4. The British debate over Europe becomes less toxic.
Although the UK Independence Party will continue to make gains and force many Conservative MPs towards more Eurosceptic positions, 2013 will see a growing realisation that the UK is sleepwalking towards a disastrous EU exit. Business leaders will lead the backlash, followed by politicians – including many Conservatives who decide that Euroscepticism divides their own party, helps UKIP, and distracts from their own challenges with economic dysfunction and a fractious coalition. The arguments over Scottish EU membership also serve to highlight the tangible benefits of membership (see Peter Kellner’s ECFR paper on how the result of a British referendum on the EU may turn on how many judge the EU in pragmatic rather than ideological terms).
5. Syria as the playground for proxy conflicts.
The ongoing civil war in Syria is the epicentre of a wider regional battle, complicating hopes of resolution and bringing in the threat of wider destabilisation. It is sharpening sectarian tensions, reinvigorating dormant Sunni jihadi forces, pushing Iran and its allies on the defensive, and providing new room for Kurdish ambitions. The febrile atmosphere in Kurdistan is opening cracks between Ankara and its de facto allies Saudi Arabia and Qatar, and reverberations are spreading into northern Iraq.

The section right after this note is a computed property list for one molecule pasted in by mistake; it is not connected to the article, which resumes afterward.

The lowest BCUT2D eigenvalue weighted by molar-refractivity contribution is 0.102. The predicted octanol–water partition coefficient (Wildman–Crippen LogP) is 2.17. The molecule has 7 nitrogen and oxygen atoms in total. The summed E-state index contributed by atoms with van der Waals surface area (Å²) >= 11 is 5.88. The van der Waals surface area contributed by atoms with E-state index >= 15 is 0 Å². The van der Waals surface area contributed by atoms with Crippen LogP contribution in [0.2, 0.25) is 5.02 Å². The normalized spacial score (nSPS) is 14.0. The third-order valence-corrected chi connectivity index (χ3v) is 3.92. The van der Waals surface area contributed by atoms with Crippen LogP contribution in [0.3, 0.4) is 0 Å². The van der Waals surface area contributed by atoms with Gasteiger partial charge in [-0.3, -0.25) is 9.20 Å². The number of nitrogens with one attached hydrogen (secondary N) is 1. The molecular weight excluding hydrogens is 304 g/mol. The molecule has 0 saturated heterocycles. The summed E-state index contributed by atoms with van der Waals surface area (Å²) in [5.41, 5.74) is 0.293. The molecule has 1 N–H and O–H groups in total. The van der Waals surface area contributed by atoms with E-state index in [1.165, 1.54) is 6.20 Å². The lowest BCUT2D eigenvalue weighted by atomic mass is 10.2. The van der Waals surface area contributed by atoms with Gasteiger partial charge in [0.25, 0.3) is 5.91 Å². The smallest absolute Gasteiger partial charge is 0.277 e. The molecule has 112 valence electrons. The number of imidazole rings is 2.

6. Political versus religious Islam.
With a backlash against political Islam evident in Egypt and Tunisia, it’s apparent that the Muslim Brotherhood and other Islamists are finding it hard to deal with voters’ everyday practical problems and aspirations. Islamist parties have been forced to develop a more mature political style and formulate policies on socio-economic challenges to retain the support of essentially traditional and pragmatic voters. However this is creating a gap between political Islamists and their religious such as the Salafists who are seeking to take advantage of greater religiosity in civil society. This tension will become a defining issue for countries such as Egypt and Tunisia as they continue their political transitions.
7. Putin’s increasingly ungovernable Russia.